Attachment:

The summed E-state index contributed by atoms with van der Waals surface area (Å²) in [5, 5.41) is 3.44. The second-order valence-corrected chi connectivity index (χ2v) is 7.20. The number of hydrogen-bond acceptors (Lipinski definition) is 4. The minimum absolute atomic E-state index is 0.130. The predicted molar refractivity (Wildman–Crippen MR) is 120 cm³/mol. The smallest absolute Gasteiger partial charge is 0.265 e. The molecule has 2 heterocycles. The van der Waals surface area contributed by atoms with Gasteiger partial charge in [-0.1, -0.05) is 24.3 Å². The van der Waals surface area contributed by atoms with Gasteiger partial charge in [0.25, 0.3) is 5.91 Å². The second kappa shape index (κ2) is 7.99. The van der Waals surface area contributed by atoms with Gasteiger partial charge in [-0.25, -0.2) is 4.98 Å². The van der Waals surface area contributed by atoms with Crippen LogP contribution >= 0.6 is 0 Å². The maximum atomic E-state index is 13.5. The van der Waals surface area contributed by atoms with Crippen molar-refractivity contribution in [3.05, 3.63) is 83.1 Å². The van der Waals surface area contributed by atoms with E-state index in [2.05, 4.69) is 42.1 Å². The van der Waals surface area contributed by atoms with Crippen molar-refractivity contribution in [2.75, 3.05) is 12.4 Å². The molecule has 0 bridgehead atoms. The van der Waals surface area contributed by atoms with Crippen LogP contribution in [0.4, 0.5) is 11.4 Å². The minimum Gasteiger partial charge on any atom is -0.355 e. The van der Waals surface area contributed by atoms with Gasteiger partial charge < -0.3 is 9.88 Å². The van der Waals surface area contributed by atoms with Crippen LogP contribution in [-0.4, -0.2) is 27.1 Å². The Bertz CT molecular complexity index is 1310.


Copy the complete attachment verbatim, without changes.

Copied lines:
The summed E-state index contributed by atoms with van der Waals surface area (Å²) in [5, 5.41) is 3.44. The second-order valence-corrected chi connectivity index (χ2v) is 7.20. The number of hydrogen-bond acceptors (Lipinski definition) is 4. The minimum absolute atomic E-state index is 0.130. The predicted molar refractivity (Wildman–Crippen MR) is 120 cm³/mol. The smallest absolute Gasteiger partial charge is 0.265 e. The molecule has 2 heterocycles. The van der Waals surface area contributed by atoms with Gasteiger partial charge in [-0.1, -0.05) is 24.3 Å². The van der Waals surface area contributed by atoms with Gasteiger partial charge in [0.25, 0.3) is 5.91 Å². The second kappa shape index (κ2) is 7.99. The van der Waals surface area contributed by atoms with Gasteiger partial charge in [-0.25, -0.2) is 4.98 Å². The van der Waals surface area contributed by atoms with Crippen LogP contribution >= 0.6 is 0 Å². The maximum atomic E-state index is 13.5. The van der Waals surface area contributed by atoms with Crippen molar-refractivity contribution in [3.05, 3.63) is 83.1 Å². The van der Waals surface area contributed by atoms with E-state index in [2.05, 4.69) is 42.1 Å². The van der Waals surface area contributed by atoms with Crippen molar-refractivity contribution in [2.75, 3.05) is 12.4 Å². The molecule has 0 bridgehead atoms. The van der Waals surface area contributed by atoms with Crippen LogP contribution in [0.4, 0.5) is 11.4 Å². The minimum Gasteiger partial charge on any atom is -0.355 e. The van der Waals surface area contributed by atoms with Gasteiger partial charge < -0.3 is 9.88 Å². The van der Waals surface area contributed by atoms with Crippen LogP contribution in [-0.4, -0.2) is 27.1 Å². The Bertz CT molecular complexity index is 1310.